If the amorphous phase change material becomes conductive enough, the voltage across the memory element never becomes high enough to cause threshold switching. The instabilities resulting from this threshold switching do not occur in the phase transition from the amorphous phase or the reset state to the crystalline phase or set state so that the state transition occurs in a predictable fashion.
In one embodiment shown in
While in the embodiment illustrated in
A variety of materials may be suitable for the resistive film 14, including silicon carbide and metal nitrides. Suitable metals for the metal nitride include titanium, silicon, titanium aluminum, titanium carbon, tantalum, tantalum aluminum, and tantalum carbon, to mention a few examples. In some cases, it may be desirable to use an adhesion promoter between the resistive film 14 and the insulator 18.
While the present invention has been described with respect to a limited number of embodiments, those skilled in the art will appreciate numerous modifications and variations therefrom. It is intended that the appended claims cover all such modifications and variations as fall within the true spirit and scope of this present invention.
|Cited Patent||Filing date||Publication date||Applicant||Title|
|US5978258 *||Jun 19, 1998||Nov 2, 1999||Micron Technology, Inc.||MOS diode for use in a non-volatile memory cell background|
|US6487113 *||Jun 29, 2001||Nov 26, 2002||Ovonyx, Inc.||Programming a phase-change memory with slow quench time|
|US6861267 *||Sep 17, 2001||Mar 1, 2005||Intel Corporation||Reducing shunts in memories with phase-change material|
|US7105408 *||Sep 24, 2004||Sep 12, 2006||Intel Corporation||Phase change memory with a select device having a breakdown layer|
|US7214632 *||Feb 19, 2003||May 8, 2007||Intel Corporation||Using selective deposition to form phase-change memory cells|
|US7217945 *||Mar 23, 2005||May 15, 2007||Intel Corporation||Method to selectively increase the top resistance of the lower programming electrode in a phase-change memory cell and structures obtained thereby|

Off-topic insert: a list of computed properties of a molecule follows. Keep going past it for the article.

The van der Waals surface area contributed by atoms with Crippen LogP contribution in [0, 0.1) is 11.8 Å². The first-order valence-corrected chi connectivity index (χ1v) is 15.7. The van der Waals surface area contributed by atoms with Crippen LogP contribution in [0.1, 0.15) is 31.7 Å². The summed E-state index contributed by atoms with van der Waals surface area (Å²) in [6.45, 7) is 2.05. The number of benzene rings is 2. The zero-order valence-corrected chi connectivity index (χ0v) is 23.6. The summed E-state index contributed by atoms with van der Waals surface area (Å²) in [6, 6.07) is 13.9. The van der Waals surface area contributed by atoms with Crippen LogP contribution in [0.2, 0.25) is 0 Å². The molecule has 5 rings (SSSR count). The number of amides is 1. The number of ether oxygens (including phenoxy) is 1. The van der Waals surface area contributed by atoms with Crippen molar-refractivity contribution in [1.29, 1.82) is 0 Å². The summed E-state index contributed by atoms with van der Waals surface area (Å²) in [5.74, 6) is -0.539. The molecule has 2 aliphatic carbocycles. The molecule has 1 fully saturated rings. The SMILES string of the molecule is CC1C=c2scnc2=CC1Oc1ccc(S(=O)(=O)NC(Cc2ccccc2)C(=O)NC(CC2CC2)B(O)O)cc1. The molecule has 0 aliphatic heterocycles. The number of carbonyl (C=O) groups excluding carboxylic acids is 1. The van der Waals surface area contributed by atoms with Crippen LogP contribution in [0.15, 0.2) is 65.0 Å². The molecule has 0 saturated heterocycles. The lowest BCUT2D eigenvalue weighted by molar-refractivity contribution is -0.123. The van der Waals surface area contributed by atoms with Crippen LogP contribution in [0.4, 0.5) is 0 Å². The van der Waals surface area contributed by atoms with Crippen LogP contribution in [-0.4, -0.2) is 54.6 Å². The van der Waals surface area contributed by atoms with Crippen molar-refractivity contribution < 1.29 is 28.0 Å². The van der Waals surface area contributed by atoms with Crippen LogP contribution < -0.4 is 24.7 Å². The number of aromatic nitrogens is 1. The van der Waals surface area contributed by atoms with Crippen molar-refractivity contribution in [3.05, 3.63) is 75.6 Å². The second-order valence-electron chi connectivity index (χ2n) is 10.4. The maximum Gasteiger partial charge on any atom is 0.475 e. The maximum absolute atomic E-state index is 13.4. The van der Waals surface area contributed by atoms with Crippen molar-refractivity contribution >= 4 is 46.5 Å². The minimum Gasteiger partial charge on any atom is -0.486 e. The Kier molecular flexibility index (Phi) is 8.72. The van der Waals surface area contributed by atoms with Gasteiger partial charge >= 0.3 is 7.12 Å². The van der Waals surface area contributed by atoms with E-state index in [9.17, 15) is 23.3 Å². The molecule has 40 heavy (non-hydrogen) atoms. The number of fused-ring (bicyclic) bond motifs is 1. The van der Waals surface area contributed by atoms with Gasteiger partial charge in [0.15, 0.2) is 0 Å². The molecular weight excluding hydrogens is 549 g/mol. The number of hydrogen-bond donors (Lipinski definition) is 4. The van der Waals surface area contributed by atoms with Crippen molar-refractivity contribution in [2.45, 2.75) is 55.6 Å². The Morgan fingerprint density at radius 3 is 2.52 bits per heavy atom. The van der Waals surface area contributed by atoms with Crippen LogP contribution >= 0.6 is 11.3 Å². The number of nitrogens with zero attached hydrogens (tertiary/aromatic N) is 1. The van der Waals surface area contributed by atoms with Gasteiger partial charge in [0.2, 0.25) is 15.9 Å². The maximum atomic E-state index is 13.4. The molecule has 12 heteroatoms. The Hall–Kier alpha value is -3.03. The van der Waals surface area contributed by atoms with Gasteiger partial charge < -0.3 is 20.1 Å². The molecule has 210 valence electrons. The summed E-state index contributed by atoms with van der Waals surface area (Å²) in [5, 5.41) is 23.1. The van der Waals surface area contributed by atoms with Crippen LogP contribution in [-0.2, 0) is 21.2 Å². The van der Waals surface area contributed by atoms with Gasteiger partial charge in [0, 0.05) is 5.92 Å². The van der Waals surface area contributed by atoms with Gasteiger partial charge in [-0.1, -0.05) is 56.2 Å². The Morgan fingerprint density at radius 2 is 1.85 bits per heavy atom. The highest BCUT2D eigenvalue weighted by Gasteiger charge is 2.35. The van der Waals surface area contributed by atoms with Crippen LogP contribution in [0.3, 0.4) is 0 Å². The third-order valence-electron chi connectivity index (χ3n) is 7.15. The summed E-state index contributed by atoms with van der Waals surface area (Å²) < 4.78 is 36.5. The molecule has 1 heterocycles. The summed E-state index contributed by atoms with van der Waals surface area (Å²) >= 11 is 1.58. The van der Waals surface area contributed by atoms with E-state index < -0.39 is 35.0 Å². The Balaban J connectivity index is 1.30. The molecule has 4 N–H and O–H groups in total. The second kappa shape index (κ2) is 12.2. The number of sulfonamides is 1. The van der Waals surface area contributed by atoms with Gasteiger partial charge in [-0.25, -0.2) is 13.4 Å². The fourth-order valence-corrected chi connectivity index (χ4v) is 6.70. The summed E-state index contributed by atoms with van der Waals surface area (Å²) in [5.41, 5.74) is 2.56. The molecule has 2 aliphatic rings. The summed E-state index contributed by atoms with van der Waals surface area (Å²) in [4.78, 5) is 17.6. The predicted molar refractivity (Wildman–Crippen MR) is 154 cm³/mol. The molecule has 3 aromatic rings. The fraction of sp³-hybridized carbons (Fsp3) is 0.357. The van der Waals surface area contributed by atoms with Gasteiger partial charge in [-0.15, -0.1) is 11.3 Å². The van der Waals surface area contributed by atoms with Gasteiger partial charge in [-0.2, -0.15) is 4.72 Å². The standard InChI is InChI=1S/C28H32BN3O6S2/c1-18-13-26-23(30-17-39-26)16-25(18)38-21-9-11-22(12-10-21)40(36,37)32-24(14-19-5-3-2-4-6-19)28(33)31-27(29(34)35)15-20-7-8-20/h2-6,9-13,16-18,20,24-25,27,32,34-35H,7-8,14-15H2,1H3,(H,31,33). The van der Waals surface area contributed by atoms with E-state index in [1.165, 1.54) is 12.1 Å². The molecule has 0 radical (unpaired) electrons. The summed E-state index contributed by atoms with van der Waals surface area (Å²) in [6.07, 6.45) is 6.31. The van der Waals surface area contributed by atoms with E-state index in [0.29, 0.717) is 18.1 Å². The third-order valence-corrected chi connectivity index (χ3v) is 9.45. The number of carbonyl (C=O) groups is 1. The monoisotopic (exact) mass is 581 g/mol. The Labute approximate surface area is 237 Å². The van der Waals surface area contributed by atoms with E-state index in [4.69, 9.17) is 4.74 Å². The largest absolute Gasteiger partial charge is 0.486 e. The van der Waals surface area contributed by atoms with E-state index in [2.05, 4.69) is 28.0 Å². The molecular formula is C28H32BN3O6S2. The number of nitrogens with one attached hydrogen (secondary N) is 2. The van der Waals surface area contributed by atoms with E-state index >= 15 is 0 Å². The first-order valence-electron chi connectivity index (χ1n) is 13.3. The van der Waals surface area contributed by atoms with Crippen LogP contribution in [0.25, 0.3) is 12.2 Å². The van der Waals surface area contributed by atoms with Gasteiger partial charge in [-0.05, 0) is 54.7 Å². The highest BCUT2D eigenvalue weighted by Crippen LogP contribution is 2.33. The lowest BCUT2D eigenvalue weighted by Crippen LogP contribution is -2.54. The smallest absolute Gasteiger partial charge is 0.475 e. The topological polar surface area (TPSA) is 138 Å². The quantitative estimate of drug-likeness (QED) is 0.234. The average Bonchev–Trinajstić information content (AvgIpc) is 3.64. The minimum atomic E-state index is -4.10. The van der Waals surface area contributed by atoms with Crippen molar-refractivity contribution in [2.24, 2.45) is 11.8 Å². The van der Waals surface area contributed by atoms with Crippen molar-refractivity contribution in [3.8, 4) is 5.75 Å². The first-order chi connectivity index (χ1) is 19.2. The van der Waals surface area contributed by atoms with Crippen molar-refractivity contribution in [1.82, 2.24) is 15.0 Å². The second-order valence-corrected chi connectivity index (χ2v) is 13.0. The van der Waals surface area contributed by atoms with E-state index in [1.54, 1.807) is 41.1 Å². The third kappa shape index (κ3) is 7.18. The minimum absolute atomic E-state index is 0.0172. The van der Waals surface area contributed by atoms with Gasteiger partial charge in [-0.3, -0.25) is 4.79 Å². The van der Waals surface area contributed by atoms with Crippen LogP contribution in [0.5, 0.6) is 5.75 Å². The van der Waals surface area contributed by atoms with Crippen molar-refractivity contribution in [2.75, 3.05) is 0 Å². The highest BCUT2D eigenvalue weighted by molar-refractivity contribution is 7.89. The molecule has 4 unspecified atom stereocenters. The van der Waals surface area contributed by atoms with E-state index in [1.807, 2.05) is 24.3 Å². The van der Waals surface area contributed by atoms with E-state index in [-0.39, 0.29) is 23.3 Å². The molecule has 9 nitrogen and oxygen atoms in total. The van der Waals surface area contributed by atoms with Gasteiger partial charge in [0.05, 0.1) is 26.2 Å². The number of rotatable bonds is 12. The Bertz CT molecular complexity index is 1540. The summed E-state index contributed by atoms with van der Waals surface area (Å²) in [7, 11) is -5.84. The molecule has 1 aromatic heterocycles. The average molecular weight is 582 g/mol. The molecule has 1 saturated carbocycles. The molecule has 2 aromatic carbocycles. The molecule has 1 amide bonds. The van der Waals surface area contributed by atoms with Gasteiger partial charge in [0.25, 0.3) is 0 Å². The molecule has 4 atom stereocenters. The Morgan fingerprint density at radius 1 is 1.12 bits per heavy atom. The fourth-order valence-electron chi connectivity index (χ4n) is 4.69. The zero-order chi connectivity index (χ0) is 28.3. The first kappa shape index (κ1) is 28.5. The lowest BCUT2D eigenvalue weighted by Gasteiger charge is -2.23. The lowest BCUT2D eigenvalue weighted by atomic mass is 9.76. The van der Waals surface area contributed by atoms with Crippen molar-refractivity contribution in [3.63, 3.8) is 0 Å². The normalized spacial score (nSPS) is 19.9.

|US7242019 *||Dec 13, 2002||Jul 10, 2007||Intel Corporation||Shunted phase change memory|
|US7282730 *||Jan 18, 2005||Oct 16, 2007||Intel Corporation||Forming a carbon layer between phase change layers of a phase change memory|
|US7323707 *||Jun 30, 2004||Jan 29, 2008||Intel Corporation||Initializing phase change memories|
|US7348590 *||Apr 8, 2005||Mar 25, 2008||Infineon Technologies Ag||Phase change memory cell with high read margin at low power operation|
|US7382647 *||Feb 27, 2007||Jun 3, 2008||International Business Machines Corporation||Rectifying element for a crosspoint based memory array architecture|
|US7397681 *||Feb 6, 2006||Jul 8, 2008||Samsung Electronics Co., Ltd.||Nonvolatile memory devices having enhanced bit line and/or word line driving capability|
|US7531378 *||Mar 14, 2007||May 12, 2009||Ovonyx, Inc.||Forming an intermediate electrode between an ovonic threshold switch and a chalcogenide memory element|
|US7638789 *||Dec 29, 2009||Ovonyx, Inc.||Forming an intermediate electrode between an ovonic threshold switch and a chalcogenide memory element|
|US7649191 *||Sep 7, 2007||Jan 19, 2010||Intel Corporation||Forming a carbon layer between phase change layers of a phase change memory|
|US7804082 *||Sep 28, 2010||Intel Corporation||Phase change memory system|
|US7863596 *||Sep 14, 2006||Jan 4, 2011||Stmicroelectronics S.R.L.||Ring heater for a phase change memory device|
|Citing Patent||Filing date||Publication date||Applicant||Title|
|US8811058 *||Jul 29, 2009||Aug 19, 2014||Fujitsu Semiconductor Limited||Resistance change element, method for manufacturing the same, and semiconductor memory|
|US8971089||Jun 27, 2012||Mar 3, 2015||Intel Corporation||Low power phase change memory cell|
|US20100027319 *||Feb 4, 2010||Fujitsu Microelectronics Limited||Resistance change element, method for manufacturing the same, and semiconductor memory|
|WO2014004130A1 *||Jun 14, 2013||Jan 3, 2014||Intel Corporation||Low power phase change memory cell|
|U.S. Classification||365/148, 257/4, 365/175, 365/163, 438/3, 257/3, 257/2|
|International Classification||G11C11/00, G11C11/36, H01L21/00, H01L45/00, H01L47/00|
|Cooperative Classification||H01L45/1226, H01L45/1286, H01L45/06, H01L45/1233|